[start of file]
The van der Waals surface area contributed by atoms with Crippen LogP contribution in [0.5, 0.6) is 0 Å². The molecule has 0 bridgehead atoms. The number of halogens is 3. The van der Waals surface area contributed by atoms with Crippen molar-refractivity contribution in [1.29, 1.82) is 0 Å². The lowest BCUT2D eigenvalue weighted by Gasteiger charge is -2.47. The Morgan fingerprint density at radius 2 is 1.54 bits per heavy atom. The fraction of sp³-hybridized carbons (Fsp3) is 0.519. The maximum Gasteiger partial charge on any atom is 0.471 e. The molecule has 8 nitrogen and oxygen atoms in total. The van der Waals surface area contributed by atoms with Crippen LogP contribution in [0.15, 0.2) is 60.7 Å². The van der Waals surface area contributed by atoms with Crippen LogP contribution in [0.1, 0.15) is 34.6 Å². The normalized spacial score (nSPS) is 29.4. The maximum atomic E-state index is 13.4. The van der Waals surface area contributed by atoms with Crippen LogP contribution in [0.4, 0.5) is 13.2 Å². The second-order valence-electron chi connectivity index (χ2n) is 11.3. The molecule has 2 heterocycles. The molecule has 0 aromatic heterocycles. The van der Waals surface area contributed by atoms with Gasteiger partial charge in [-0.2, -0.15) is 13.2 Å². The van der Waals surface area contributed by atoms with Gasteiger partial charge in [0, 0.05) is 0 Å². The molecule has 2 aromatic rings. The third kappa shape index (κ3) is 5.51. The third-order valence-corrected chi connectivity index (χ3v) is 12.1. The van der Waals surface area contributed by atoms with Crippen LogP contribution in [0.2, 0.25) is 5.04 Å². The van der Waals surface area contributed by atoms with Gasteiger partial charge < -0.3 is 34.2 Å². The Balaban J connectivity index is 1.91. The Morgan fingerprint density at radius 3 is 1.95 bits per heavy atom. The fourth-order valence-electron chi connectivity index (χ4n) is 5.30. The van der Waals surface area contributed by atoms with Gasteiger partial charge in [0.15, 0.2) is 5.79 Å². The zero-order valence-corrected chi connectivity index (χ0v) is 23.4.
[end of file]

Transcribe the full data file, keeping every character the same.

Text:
The van der Waals surface area contributed by atoms with Crippen LogP contribution in [0.5, 0.6) is 0 Å². The molecule has 0 bridgehead atoms. The number of halogens is 3. The van der Waals surface area contributed by atoms with Crippen molar-refractivity contribution in [1.29, 1.82) is 0 Å². The lowest BCUT2D eigenvalue weighted by Gasteiger charge is -2.47. The Morgan fingerprint density at radius 2 is 1.54 bits per heavy atom. The fraction of sp³-hybridized carbons (Fsp3) is 0.519. The maximum Gasteiger partial charge on any atom is 0.471 e. The molecule has 8 nitrogen and oxygen atoms in total. The van der Waals surface area contributed by atoms with Crippen LogP contribution in [0.15, 0.2) is 60.7 Å². The van der Waals surface area contributed by atoms with Crippen LogP contribution in [0.1, 0.15) is 34.6 Å². The normalized spacial score (nSPS) is 29.4. The maximum atomic E-state index is 13.4. The van der Waals surface area contributed by atoms with Crippen LogP contribution in [0.4, 0.5) is 13.2 Å². The second-order valence-electron chi connectivity index (χ2n) is 11.3. The molecule has 2 heterocycles. The molecule has 0 aromatic heterocycles. The van der Waals surface area contributed by atoms with Gasteiger partial charge in [-0.2, -0.15) is 13.2 Å². The van der Waals surface area contributed by atoms with Gasteiger partial charge in [0, 0.05) is 0 Å². The molecule has 2 aromatic rings. The third kappa shape index (κ3) is 5.51. The third-order valence-corrected chi connectivity index (χ3v) is 12.1. The van der Waals surface area contributed by atoms with Crippen LogP contribution in [0.2, 0.25) is 5.04 Å². The van der Waals surface area contributed by atoms with Gasteiger partial charge < -0.3 is 34.2 Å². The Balaban J connectivity index is 1.91. The Morgan fingerprint density at radius 3 is 1.95 bits per heavy atom. The fourth-order valence-electron chi connectivity index (χ4n) is 5.30. The van der Waals surface area contributed by atoms with Gasteiger partial charge in [0.15, 0.2) is 5.79 Å². The zero-order valence-corrected chi connectivity index (χ0v) is 23.4.